Here are 10 Apps Like Albert + 10 Other Cash Advance Options

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When you find yourself at the end of your paycheck before you’ve finished paying your bills, it’s normal to want to panic. Here’s the thing: panicking people often make mistakes, like take out high-interest payday loans from shady lenders. 

There are several better ways to get the money you need without setting yourself up to fall into a payday loan trap. One of those ways is by using a cash advance app. There are lots of them out there. In this post, we’re going to look at one of them plus its alternatives. Its name is Albert, and it’s here to help. 

If you already know the pros and cons of using Albert and are looking for the best apps, click here to go straight to the best alternatives.

How is Albert different than most cash advance apps?

Albert was launched in 2015 by Yinon Ravid and Andrzej Baraniak, before fintech was much of “a thing.” In that respect, Albert is not just a cash advance app. In fact, most would be slow to characterize it as such. Though it does offer a cash advance of up to $250, Albert was created to be more of a financial advisor. Think Mint, or You Need a Budget rather than FloatMe or MoneyLion

In an interview with Forbes, Co-founder Yinon Ravid said: 

“We built Albert to clear up all the mixed signals around how to handle your money. Our goal is to do that work for them and make saving and budgeting as easy as possible, while also providing the human touch we think is necessary to achieve financial wellness.”

Since its launch in 2015, Albert has become one of the mainstays of the fintech world. To date, it has raised $173 million in funding. In August of 2021, the company officially launched “Albert Cash” out of the beta phase, which adds online banking to the app’s functions. 

Albert also offers users investing and personal finance advice to improve spending habits and allows them to begin building an investment portfolio in-app. Users can let Albert choose their stocks for them, or they can choose for themselves.

What sets Albert apart from the crowd of fintech and cash-advance apps that have sprung up in its wake? Since the beginning, Ravid and Baraniak have been dedicated to offering Albert’s users access to actual human financial advisors. Most apps rely primarily on AI for answering questions. For a monthly fee, Albert’s users can access Albert “Geniuses” who can answer their questions in real-time, via an in-app texting platform.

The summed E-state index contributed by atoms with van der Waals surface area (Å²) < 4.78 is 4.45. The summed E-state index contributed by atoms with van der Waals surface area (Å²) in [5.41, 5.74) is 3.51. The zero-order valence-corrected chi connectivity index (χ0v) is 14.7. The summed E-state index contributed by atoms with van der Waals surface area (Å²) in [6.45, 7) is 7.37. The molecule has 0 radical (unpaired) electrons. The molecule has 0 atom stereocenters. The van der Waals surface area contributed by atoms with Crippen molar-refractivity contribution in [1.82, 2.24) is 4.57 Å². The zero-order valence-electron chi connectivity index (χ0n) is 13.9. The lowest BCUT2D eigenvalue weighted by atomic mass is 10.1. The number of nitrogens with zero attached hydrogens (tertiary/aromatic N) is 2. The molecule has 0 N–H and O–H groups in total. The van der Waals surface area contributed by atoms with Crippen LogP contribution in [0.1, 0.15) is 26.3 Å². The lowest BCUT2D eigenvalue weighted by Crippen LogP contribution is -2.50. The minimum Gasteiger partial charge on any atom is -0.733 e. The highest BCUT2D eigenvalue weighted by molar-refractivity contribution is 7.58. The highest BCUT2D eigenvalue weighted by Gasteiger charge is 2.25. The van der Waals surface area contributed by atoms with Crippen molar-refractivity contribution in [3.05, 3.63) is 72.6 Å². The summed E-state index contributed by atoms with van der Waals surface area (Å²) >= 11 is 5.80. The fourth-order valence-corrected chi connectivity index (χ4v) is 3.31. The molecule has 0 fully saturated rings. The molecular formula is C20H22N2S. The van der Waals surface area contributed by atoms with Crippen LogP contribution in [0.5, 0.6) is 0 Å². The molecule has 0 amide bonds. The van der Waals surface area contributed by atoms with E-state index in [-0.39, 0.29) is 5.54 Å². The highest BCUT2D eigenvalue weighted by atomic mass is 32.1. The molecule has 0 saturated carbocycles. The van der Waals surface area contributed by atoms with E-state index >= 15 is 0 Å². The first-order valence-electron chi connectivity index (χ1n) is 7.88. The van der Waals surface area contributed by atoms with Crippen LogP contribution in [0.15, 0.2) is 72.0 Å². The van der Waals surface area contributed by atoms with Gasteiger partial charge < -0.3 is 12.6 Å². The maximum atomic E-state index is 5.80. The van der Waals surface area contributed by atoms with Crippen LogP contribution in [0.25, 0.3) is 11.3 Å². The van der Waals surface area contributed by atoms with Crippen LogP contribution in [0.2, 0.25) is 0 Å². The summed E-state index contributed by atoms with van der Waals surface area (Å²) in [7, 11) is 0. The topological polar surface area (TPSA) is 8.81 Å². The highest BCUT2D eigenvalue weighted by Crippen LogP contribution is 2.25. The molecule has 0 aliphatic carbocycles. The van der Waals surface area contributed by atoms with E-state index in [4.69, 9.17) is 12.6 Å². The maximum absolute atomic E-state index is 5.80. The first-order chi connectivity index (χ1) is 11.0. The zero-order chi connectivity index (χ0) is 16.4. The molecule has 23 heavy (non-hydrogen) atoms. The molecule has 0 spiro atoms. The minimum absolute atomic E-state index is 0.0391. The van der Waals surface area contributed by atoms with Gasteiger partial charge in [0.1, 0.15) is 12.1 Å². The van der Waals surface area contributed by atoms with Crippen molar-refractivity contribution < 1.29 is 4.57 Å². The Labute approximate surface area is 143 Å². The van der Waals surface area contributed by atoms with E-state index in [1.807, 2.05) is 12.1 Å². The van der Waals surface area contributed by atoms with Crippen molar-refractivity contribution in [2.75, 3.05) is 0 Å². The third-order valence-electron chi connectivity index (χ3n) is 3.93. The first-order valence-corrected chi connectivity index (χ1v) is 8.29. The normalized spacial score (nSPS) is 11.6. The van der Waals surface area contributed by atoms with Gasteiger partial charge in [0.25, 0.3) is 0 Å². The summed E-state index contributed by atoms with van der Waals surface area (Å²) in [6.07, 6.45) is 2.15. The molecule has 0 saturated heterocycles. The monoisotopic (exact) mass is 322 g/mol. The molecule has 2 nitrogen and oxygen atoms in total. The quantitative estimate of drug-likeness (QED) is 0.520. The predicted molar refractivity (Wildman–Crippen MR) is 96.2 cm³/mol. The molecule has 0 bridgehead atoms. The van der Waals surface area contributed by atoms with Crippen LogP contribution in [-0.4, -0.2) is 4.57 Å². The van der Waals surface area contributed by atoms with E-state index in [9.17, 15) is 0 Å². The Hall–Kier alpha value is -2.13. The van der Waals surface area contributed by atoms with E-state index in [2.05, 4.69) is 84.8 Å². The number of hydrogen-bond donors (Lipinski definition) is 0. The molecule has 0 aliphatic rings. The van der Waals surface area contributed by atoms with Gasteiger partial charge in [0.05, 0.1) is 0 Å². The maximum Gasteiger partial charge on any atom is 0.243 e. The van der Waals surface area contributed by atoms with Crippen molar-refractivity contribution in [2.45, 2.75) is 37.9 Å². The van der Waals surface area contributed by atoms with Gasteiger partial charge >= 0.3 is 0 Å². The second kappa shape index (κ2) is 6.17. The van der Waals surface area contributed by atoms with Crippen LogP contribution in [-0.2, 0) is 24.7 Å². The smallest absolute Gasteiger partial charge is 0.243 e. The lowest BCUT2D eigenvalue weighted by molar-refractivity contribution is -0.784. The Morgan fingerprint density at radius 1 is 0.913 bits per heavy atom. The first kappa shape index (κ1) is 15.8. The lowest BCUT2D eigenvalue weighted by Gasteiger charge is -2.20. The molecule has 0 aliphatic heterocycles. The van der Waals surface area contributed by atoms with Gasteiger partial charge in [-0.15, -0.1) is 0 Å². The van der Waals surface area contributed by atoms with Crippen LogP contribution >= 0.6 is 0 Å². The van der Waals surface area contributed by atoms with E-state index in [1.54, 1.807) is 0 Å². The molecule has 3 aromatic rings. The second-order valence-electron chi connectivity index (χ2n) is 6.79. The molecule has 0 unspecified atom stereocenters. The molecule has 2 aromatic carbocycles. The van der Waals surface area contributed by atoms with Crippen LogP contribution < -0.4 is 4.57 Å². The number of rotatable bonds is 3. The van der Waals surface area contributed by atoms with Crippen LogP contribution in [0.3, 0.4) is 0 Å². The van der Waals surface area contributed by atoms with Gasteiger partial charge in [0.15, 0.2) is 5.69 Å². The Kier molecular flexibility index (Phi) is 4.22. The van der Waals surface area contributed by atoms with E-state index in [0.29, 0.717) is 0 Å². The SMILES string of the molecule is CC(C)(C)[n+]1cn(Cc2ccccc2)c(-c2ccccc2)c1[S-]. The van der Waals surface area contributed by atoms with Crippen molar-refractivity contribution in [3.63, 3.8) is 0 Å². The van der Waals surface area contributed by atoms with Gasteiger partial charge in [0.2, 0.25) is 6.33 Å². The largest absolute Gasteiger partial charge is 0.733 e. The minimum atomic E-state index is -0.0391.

How does Albert work?

As previously mentioned, Albert offers users banking, as well as investment advice and savings help. It does this by connecting to your bank account (or having you open an Albert Cash account) and then monitoring your spending activity.

To help users build up emergency funds and safety nets, the app will quietly move money from your checking account into an Albert savings account. You can tell the app how much you want to stash away each week or allow Albert to do “round-ups” on your purchases. This is where, if you spend $1.49 on something, Albert will send 51 cents into your savings. The app tracks these round-ups and transfers the total once a week. The mobile app is available for android and ios for free in the app store.

The Albert experience

To be honest, while Albert seems great, the in-app experience is a little off-putting. For one thing, users must hand over personal and banking information before deciding whether they actually want to use the app. Users are required to give the following information before they can do anything else:

  • Name
  • Address
  • Phone number
  • Date of Birth
  • Social Security number
  • Email address
  • Annual Income

After this information has been offered, the app pushes the “Genius” option on you. It tells you to choose your membership fee and presents you with options starting at $10. Thankfully you can click over to a sliding scale and slide it all the way to zero if you don’t want to make that kind of commitment right away. 

Then — and keep in mind you still haven’t been able to poke around the app yet! — you have to opt-in to the Albert Cash account and agree to receive an ATM card. This is in spite of the fact that you’ve already been asked to connect the app to your existing bank account via Plaid.

Once you’ve finished the set-up process you can request a cash advance. This process is almost too easy. You simply tell it you want the advance, where to send the amount and approve the payment dates they offer you. The app will then analyze your banking history and if you meet all the requirements (see below) your advance request will be approved.

The advance will take a couple of days to process. If you want the money immediately, you can pay $6.99 to have the process expedited. 

Pros and cons of using the Albert app

Pros

  • For a fee, you can have real-time conversations with actual humans about your finances.
  • No interest charged on cash advances
  • Help for n00b investors
  • Can help users save money on insurance
  • Automatic savings that are designed to build up little by little, over time.